Global shares neared record highs on Thursday, supported by investor confidence in the prospect of a drop in U.S. interest rates this year, while the pound eased after the Bank of England left rates unchanged in a dovish decision.

In an action-packed day for central banks in Europe, the BoE kept UK rates at a 16-year high of 5.25%, but said the decision not to cut had been "finely balanced", a sign traders took to mean an August cut could be on the table.

The Swiss National Bank cut interest rates for a second time this year, which knocked the Swiss franc , while Norway's Norges Bank left rates unchanged, as expected.

The MSCI All-World index was broadly steady at 805.19, after marking another record high on Wednesday, when U.S. markets were closed for a public holiday.

In Europe, the FTSE 100 traded at session highs after the BoE decision, up 0.4% on the day, while the regional STOXX 600 was up 0.5%.

The pound fell 0.2% to $1.2688 against the dollar, while the euro edged up 0.1% against the pound to 84.53 pence. The euro was down 0.1% against the dollar at $1.0728.

The stars are aligning for a UK rate cut. Data this week showed consumer inflation fell to 2% for the first time since 2021 in May, although service-sector price pressures and wage growth are still running hotter than the BoE would like.

"The broader message is that inflation pressures are fading in the UK – a trend that was acknowledged by policymakers," UBS Global Wealth Management chief euro zone and UK economist Dean Turner said.

"To avoid a passive tightening in monetary policy, the Bank will soon have to lower interest rates to keep up with inflation on the way down, as it did on the way up. The Swiss National Bank’s decision to lower interest rates for a second time this morning is illustrative of this broader trend. We expect the BoE to join the cutting cycle when they meet in August,” he said.


With the pound under pressure, the dollar index, which measures the U.S. currency against six others, rose 0.2% to 105.39.

Gold, which tends to perform well in an environment of lower rates, was up 0.6% at $2,339 an ounce, having touched its highest since the start of June earlier on.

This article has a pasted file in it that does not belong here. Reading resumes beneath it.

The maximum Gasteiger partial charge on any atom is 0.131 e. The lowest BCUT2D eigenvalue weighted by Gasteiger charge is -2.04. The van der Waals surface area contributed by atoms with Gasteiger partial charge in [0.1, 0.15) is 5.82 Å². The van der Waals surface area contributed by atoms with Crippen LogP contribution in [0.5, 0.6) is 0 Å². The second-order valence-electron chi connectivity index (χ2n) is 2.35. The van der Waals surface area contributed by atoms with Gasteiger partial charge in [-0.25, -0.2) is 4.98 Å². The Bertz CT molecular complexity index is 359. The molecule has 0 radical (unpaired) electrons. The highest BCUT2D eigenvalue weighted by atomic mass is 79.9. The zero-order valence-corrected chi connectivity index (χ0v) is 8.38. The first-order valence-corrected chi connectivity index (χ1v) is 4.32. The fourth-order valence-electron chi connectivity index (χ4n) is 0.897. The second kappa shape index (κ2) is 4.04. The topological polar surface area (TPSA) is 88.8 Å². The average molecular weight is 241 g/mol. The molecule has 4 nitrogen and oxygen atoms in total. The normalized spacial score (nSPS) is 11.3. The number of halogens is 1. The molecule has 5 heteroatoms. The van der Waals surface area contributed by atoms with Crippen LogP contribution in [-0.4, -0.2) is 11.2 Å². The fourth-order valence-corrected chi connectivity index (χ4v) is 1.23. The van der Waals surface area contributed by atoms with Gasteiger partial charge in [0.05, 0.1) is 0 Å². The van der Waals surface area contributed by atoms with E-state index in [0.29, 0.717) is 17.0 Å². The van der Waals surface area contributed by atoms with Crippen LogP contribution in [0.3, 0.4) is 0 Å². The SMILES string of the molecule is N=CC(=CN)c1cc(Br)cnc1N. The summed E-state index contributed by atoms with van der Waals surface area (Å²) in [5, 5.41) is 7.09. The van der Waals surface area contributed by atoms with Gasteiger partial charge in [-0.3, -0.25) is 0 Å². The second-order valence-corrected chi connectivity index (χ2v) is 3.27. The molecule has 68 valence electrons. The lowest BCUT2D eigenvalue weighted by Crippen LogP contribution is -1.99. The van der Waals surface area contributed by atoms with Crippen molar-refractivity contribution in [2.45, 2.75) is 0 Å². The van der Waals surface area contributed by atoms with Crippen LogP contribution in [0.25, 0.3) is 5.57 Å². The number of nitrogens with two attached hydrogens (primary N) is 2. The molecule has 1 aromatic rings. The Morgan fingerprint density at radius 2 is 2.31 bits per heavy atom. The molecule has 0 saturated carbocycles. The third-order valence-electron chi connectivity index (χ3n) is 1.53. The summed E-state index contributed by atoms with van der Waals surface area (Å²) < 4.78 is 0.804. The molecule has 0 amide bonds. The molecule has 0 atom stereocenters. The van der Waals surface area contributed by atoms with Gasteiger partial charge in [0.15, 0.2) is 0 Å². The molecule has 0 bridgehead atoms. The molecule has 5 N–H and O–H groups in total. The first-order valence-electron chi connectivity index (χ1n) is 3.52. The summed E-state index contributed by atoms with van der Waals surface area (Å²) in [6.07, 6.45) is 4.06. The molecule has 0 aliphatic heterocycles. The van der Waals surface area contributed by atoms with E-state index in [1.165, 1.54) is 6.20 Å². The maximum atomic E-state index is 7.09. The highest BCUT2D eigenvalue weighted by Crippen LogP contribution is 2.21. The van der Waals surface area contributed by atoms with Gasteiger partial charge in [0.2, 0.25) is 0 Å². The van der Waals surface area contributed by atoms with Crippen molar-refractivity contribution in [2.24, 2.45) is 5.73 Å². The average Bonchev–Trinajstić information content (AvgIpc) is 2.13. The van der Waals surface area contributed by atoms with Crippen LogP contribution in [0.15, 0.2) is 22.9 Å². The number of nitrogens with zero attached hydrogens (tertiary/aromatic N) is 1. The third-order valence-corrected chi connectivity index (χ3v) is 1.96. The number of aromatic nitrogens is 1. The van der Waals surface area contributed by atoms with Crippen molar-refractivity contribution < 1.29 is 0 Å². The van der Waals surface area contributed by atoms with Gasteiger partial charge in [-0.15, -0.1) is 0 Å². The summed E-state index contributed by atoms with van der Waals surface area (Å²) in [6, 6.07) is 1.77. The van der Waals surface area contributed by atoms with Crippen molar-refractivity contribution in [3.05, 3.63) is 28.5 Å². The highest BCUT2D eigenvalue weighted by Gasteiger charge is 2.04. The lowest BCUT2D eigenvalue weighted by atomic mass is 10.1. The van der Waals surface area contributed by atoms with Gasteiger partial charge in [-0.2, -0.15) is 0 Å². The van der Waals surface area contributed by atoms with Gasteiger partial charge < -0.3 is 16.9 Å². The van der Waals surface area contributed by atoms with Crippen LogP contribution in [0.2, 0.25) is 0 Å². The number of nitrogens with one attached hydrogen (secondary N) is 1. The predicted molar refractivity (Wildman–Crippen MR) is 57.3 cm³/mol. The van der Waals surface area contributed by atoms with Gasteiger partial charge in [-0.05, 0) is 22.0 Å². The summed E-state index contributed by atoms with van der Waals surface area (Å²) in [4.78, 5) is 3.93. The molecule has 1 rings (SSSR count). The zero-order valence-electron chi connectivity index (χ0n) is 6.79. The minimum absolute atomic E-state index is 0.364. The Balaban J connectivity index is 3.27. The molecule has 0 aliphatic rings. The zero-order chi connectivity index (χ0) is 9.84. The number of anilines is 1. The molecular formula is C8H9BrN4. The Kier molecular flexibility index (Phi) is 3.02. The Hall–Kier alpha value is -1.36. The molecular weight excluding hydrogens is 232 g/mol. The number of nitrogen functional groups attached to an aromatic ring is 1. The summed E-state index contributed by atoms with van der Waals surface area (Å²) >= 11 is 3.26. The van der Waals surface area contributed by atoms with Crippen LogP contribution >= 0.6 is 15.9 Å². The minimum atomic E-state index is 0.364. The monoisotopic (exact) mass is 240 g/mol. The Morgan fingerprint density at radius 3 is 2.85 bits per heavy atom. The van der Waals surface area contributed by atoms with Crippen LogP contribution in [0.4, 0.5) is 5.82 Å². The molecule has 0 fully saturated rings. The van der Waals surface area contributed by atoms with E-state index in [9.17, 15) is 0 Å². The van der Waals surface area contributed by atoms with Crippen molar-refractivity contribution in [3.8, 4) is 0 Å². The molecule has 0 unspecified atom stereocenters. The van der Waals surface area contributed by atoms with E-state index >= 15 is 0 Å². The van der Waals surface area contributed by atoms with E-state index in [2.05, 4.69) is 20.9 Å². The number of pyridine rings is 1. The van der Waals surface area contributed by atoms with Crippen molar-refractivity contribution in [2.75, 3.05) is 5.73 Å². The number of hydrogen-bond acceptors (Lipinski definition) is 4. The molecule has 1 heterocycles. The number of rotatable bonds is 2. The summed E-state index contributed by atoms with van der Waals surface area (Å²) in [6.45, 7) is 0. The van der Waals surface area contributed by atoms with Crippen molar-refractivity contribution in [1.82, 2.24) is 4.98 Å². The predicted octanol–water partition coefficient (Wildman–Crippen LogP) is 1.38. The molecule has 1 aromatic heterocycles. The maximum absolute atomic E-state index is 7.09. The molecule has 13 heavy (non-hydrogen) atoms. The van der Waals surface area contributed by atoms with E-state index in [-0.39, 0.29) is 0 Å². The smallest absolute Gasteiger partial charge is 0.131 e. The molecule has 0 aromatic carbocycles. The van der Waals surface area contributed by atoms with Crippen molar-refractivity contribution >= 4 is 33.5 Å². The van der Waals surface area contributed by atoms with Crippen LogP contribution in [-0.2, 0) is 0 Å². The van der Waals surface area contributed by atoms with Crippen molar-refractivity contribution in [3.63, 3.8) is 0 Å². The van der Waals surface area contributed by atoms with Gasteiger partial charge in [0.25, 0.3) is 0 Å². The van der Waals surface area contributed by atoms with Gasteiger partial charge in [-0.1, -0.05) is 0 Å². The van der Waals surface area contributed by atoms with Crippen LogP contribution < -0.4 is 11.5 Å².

A surge in tech stocks on Tuesday lifted AI chipmaker Nvidia above Microsoft as the world's most valuable company, leading to a global rally in tech shares.

With U.S. markets closed for a holiday on Wednesday, stock futures were in the green on Thursday, with those on the tech-heavy Nasdaq 100 outperforming, up 0.6% compared with a 0.4% rise in S&P 500 futures.

"Nvidia remains the most important stock in the world," Chris Weston, head of research at Pepperstone, said in a note.

Weston, though, cautioned that index market breadth has been poor, with participation underwhelming, suggesting the rally has been built on a shaky foundation.

"The fact remains the market is now all in on the rally in AI-related names and big tech and given the lack of clear immediate risk the path of least resistance is for higher equity index levels."

Investors are waiting for more data to give an idea of when the Federal Reserve might start cutting rates, after the U.S. central bank last week projected just one rate cut in the year and policymakers this week have also been cautious.

The Japanese yen reached its weakest level against the dollar since late April on Thursday, touching 158.41. Much of the decline in the value of the currency has been the product of the wide gap between Japanese and U.S. interest rates.

In commodities, oil prices rose, with Brent up 0.3% at $85.32 a barrel, while U.S. crude for August delivery was up 0.1% at $80.77.

(Additional reporting by Stefano Rebaudo in Milan, Ankur Banerjee in Singapore and Summer Zhen in Hong Kong; Editing by Miral Fahmy and Andrew Heavens)